Robert Frost’s telephone.

Bread Loaf Environmental Writers Conference, Ripton, Vermont

On a hillside in Vermont, at the end of a gravel road, a wooden cabin near the treeline. Four apple trees. A meadow alive with butterflies, tall buttercups, and the low intent fronds of wild parsnip, which will flower by August in skin-blistering yellow stalks three feet high but now, in the first week of June, are small enough to dig up and roast. A wild parsnip root is the same one you’ll find in your grocery bin. Tug it forked and muttering out of the ground, smudged, begrudging, sweet between the teeth. It’ll eat.

Inside the cabin, a kitchen just large enough to turn from stove to sink and back. Open shelves containing a tidy row of glasses, a blue and red Maxwell House coffee can, a 7Up bottle, biscuit tin, set of red and white Wood & Sons “English Scenery” teacups and plates with tiny cottages and trees, with paths leading out of sight through miniature worlds. A roasting pan dark with old scrubbed-away grease. A single knife upright in its rack. And, on the wall, a black telephone. A rectangular black wall-mounted box with two bells, where the sound comes in from the rest of the world. A heavy receiver with a slim waist, comfortable to the hand, and a bell for ear and mouth with six black holes in a perfect circle. The sound comes in from the rest of the world. The sound leaves this hillside in Vermont to go anywhere.

Lift that phone and savor its weight, the tensile spring of the cradle as it hefts the black receiver toward your ear and mouth. Objects can express satisfaction in a job well done, the job for which they’re made. Here on this wall this telephone listened to a poet’s voice. The poet listened to the wind in the trees outside, the scratch and mumble of a woodchuck in the rhododendron bush, the stretch and snap of roots growing invisibly underground, outward, into the dark, strengthening each tree in its reach for the sky. Each birch has a child to swing it, to climb down its length until with a satisfied sigh the tree whips back and tosses the delighted child into the air with a whoop of joy, a tensile leap of sound into the wind, a poem committed with a tree and the sky and one’s entire body.

Outside in that meadow is an upright lyre-shaped cradle of cobweb strung eight inches off the ground between two stalks of grass. It’s alive with wriggling larvae, caterpillars of something that’s surely ready to hatch some wings. A scientist might confirm that they’re tent caterpillars, unromantic pests that will munch their way through rhododendron leaves or aspen leaves or birch leaves or anything they can get. The poet might have hunkered down to eye this and then stood up just as a breeze caught the slim aspen next to him and sent its thousands of leaves quaking, fluttering, wringing their hands to praise the sky in palm and wrist and open, open, open hands. Lyre, he might have mused, and then another poet’s words would blow in to lift his own voice into speech, alone on the side of that hill: Make me thy lyre, even as the forest is.  When one poet remembers and speaks another’s words, they are together on that hillside in Vermont, with its caterpillars and butterflies and small things nosing through the grass and aspens ecstatic in praise. No matter how many years have come between.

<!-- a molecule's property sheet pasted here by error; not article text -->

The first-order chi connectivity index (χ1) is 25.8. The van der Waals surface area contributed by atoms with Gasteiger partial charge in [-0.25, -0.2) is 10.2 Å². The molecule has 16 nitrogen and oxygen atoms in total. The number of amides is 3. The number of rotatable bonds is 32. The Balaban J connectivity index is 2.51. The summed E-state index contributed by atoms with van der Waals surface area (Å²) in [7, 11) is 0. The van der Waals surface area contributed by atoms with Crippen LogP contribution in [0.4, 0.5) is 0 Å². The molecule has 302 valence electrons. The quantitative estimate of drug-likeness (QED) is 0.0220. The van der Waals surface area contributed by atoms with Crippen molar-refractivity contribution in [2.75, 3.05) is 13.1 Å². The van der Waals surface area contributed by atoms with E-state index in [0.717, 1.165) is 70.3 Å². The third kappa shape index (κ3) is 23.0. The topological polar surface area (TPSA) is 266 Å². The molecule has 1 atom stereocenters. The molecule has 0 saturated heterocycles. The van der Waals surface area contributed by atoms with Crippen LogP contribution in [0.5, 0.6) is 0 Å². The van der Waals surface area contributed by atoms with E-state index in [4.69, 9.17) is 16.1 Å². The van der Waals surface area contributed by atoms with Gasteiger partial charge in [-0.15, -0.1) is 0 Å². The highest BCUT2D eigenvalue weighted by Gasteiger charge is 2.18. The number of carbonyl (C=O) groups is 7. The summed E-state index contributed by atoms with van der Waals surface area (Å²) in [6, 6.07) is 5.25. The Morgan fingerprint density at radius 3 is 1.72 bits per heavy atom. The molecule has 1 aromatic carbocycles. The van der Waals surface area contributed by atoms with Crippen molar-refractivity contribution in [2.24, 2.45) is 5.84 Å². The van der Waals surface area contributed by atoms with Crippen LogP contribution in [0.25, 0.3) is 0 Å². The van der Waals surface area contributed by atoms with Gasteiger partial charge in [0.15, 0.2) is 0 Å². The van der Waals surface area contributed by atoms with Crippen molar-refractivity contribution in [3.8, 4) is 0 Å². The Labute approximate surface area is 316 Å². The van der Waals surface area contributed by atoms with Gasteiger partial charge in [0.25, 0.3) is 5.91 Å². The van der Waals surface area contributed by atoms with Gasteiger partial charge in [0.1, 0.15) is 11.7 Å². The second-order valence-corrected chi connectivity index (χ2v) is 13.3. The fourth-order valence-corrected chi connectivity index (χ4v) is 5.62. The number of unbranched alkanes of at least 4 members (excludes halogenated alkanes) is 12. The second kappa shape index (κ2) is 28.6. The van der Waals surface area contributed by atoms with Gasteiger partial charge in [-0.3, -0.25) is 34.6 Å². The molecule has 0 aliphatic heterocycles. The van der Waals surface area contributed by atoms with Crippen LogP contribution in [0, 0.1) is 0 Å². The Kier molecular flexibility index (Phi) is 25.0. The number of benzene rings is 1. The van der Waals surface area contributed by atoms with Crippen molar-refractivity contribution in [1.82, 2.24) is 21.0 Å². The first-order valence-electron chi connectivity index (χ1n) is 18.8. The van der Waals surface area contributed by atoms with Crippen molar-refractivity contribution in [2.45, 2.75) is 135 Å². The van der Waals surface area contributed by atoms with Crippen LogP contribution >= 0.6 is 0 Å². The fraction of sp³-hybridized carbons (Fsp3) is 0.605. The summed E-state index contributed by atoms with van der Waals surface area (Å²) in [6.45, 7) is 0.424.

Tensile spring and heft. World translated into voice and hand and blood, and thus through time. These are what a poem has. These are what a poem does. These are what a poem is.

In the front room of the cabin, two woven-seated chairs, faded curtains of blue-striped ticking framing a view of a tree-covered mountain, green hazing away into blue. And a book of Complete Poems with a green cover and an etching of a farmer at a plow, leaning into the wind. That book falls open in the hand, right here:


I dwell in a lonely house I know

That vanished many a summer ago,

And left no trace but the cellar walls,

And a cellar in which the daylight falls,

And the purple-stemmed wild raspberries grow.


O’er ruined fences the grapevines shield

The woods come back to the mowing field:

The orchard tree has grown one copse

Of new wood and old where the woodpecker chops;

The footpath down to the well is healed.


I dwell with a strangely aching heart

In that vanished abode there far apart

On that disused and forgotten road

That has no dust-bath now for the toad.

Night comes: the black bats tumble and dart.


The whippoorwhill is coming to shout

And hush and cluck and flutter about:

I hear him begin far enough away

Full many a time to say his say

Before he arrives to say it out.


It is under the small, dim, summer star.

I know not who these mute folk are

Who share the unlit place with me –

Those stones out under the low-limbed tree

Doubtless bear names that the mosses mar.


They are tireless folk, but slow and sad,

Though two, close-keeping, are lass and lad,–

With none among them that ever sings,

And yet, in view of how many things,

As sweet companions as might be had.


In the plain room smelling of cedar and mothballs and a hundred summers the poem asks to be spoken, and spoken again. The sounds echo, rebound, graceful, rueful, sharp. Like wind. Like birds and woodchucks among the trees, busy about their own work. In the hand, the book is heavy, tensile, soft. Make me thy lyre, even as the forest is. On the mantel of the stone fireplace, a short thick horseshoe – perfectly sized for a sturdy Morgan mare pulling a plow across a field like this, leaning into the wind – rests upright. In a voice almost too soft to hear, it speaks: Good luck.